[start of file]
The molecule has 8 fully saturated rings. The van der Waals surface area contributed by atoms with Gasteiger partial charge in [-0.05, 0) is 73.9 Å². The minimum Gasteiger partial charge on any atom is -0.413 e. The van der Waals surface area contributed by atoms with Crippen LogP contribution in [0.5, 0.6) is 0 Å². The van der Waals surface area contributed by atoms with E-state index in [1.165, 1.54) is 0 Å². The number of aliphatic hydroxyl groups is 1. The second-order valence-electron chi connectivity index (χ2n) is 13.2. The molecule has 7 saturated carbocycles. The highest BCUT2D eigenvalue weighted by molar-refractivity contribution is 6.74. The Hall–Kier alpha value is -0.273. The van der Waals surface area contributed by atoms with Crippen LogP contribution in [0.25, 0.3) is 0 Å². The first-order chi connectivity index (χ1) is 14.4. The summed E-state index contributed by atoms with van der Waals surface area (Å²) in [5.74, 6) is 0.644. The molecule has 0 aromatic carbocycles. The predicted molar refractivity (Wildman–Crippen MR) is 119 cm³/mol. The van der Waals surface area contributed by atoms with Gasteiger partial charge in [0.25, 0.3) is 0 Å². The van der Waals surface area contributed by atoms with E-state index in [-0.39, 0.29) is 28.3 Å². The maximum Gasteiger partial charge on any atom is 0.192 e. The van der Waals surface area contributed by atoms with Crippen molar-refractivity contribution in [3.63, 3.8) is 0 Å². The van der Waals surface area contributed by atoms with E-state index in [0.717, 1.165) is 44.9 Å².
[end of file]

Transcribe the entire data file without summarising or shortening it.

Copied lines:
The molecule has 8 fully saturated rings. The van der Waals surface area contributed by atoms with Gasteiger partial charge in [-0.05, 0) is 73.9 Å². The minimum Gasteiger partial charge on any atom is -0.413 e. The van der Waals surface area contributed by atoms with Crippen LogP contribution in [0.5, 0.6) is 0 Å². The van der Waals surface area contributed by atoms with E-state index in [1.165, 1.54) is 0 Å². The number of aliphatic hydroxyl groups is 1. The second-order valence-electron chi connectivity index (χ2n) is 13.2. The molecule has 7 saturated carbocycles. The highest BCUT2D eigenvalue weighted by molar-refractivity contribution is 6.74. The Hall–Kier alpha value is -0.273. The van der Waals surface area contributed by atoms with Crippen LogP contribution in [0.25, 0.3) is 0 Å². The first-order chi connectivity index (χ1) is 14.4. The summed E-state index contributed by atoms with van der Waals surface area (Å²) in [5.74, 6) is 0.644. The molecule has 0 aromatic carbocycles. The predicted molar refractivity (Wildman–Crippen MR) is 119 cm³/mol. The van der Waals surface area contributed by atoms with Gasteiger partial charge in [0.25, 0.3) is 0 Å². The van der Waals surface area contributed by atoms with E-state index in [-0.39, 0.29) is 28.3 Å². The maximum Gasteiger partial charge on any atom is 0.192 e. The van der Waals surface area contributed by atoms with Crippen molar-refractivity contribution in [3.63, 3.8) is 0 Å². The van der Waals surface area contributed by atoms with E-state index in [0.717, 1.165) is 44.9 Å².